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Dental Erosion

Monday, February 16, 2015 : Catherine-Anne Walsh

What is EROSION and what is it caused by:

 

What is tooth enamel?

Enamel is the thin outer covering of the tooth. This tough shell is the hardest tissue in the human body. Enamel covers the crown which is the part of the tooth that's visible outside of the gums.

Because enamel is translucent, you can see light through it. But the main portion of the tooth, the dentin, is the part that's responsible for your tooth color -- whether white, off white, grey, or yellowish.

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Sometimes coffee, tea, cola, red wine, fruit juices, and cigarettes stain the enamel on your teeth. Regular visits to your dentist for routine cleaning and polishing can help remove most surface stains and make sure your teeth stay healthy.

 

Continue reading below...

What does tooth enamel do?

Enamel helps protect your teeth from daily use such as chewing, biting, crunching, and grinding. Although enamel is a hard protector of teeth, it can chip and crack. Enamel also insulates the teeth from potentially painful temperatures and chemicals.

Unlike a broken bone that can be repaired by the body, once a tooth chips or breaks, the damage is done forever. Because enamel has no living cells, the body cannot repair chipped or cracked enamel.

 

What causes enamel erosion?

Tooth erosion happens when acids wear away the enamel on teeth. Enamel erosion can be caused by the following:

  • Excessive soft drink consumption (high levels of phosphoric and citric acids)
  • Fruit drinks (some acids in fruit drinks are more erosive than battery acid)
  • Dry mouth or low salivary flow (xerostomia)
  • Diet (high in sugar and starches)
  • Acid reflux disease (GERD)
  • Gastrointestinal problems
  • Medications (aspirin, antihistamines)
  • Genetics (inherited conditions)
  • Environmental factors (friction, wear and tear, stress, and corrosion)

What are the environmental causes of tooth surface erosion?

Friction, wear and tear, stress, and corrosion (or any combination of these actions) can cause erosion of the tooth surface. More clinical terms used to describe these mechanisms include:

  • Attrition. This is natural tooth-to-tooth friction that happens when you clench or grind your teeth such as with bruxism, which often occurs involuntary during sleep.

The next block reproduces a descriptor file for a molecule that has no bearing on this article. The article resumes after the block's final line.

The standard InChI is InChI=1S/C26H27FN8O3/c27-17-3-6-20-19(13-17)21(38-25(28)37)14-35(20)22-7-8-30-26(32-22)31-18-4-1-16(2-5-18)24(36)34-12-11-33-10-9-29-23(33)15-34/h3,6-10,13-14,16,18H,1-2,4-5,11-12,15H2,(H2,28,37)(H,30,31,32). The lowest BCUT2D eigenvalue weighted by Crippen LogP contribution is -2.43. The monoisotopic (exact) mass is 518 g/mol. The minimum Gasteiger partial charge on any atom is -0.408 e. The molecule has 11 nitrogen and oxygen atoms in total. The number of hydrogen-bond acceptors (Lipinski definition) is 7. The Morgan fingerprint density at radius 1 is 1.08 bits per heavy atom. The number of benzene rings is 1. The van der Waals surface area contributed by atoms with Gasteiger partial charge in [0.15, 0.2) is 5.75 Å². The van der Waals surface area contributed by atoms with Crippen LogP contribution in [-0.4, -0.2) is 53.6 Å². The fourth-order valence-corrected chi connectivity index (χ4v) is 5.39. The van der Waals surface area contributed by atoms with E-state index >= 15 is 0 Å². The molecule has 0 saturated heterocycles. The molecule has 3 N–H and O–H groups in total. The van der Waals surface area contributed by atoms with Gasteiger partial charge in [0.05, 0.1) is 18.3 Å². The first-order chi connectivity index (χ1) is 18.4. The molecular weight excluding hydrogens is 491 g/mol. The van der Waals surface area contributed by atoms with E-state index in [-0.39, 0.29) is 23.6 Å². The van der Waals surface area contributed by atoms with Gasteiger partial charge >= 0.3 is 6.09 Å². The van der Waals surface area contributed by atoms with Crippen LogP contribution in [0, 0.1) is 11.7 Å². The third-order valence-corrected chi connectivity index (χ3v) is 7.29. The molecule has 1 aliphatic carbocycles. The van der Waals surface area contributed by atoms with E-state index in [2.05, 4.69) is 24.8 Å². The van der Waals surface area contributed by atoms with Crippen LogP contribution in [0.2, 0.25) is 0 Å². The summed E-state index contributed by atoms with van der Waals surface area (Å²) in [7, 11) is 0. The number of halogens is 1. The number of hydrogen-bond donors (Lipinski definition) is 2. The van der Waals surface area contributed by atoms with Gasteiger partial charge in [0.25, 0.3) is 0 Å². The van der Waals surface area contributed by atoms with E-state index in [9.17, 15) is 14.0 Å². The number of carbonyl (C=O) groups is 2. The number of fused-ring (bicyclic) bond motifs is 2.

• Abrasion. This is physical wear and tear of the tooth surface that happens with brushing teeth too hard, improper flossing, biting on hard objects (such as fingernails, bottle caps, or pens), or chewing tobacco.
  • Abfraction. This occurs from stress fractures in the tooth such as cracks from flexing or bending of the tooth.
  • Corrosion. This occurs chemically when acidic content hits the tooth surface such as with certain medications like aspirin or vitamin C tablets, highly acidic foods, GERD, and frequent vomiting from bulimia or alcoholism.

How Can You Protect Your Enamel?

Good dental care at home and the dentist’s office is the best way to keep your mouth healthy. Make it a point to:

  1. Cut down on acidic drinks and foods, like sodas and citrus fruits and juices. When you do have something with acid, have it at mealtimes to make it easier on your enamel.  You can also switch to products like low-acid orange juice.
  2. Rinse your mouth with water right after you eat or drink something acidic. 
  3. Use a straw for sodas and fruit juices so they bypass the teeth. Don’t swish them around in your mouth.
  4. Finish a meal with a glass of milk or a piece of cheese to cancel out acids.
  5. Chew sugar-free gum with xylitol, which lowers the amount of acid in your mouth. Gum also helps you make more saliva, which strengthens your teeth with key minerals.
  6. Drink more water during the day if you have dry mouth.
  7. Use a soft toothbrush, and try not to brush too hard.
  8. Wait at least an hour to brush after you've had acidic foods or drinks. They soften the enamel and make it more prone to damage from your toothbrush.
  9. Use fluoride toothpaste and mouthwash. Your dentist can tell you which products can protect your teeth and make them less sensitive.
  10. Get treatment for conditions like bulimia, alcoholism, or GERD.

 

Can Damaged Tooth Enamel Be Repaired?

 

If you’ve lost some enamel, there are ways to fix it. The best approach depends on your problem.

Tooth bonding can protect a damaged tooth and cover teeth that are worn down, chipped, or discolored.

If you’ve lost a lot of that outer shell, your dentist may cover the tooth with a crown to protect it from further

damage.

 

By  Nadia Dardashti

 



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Dr Catherine-Anne Walsh
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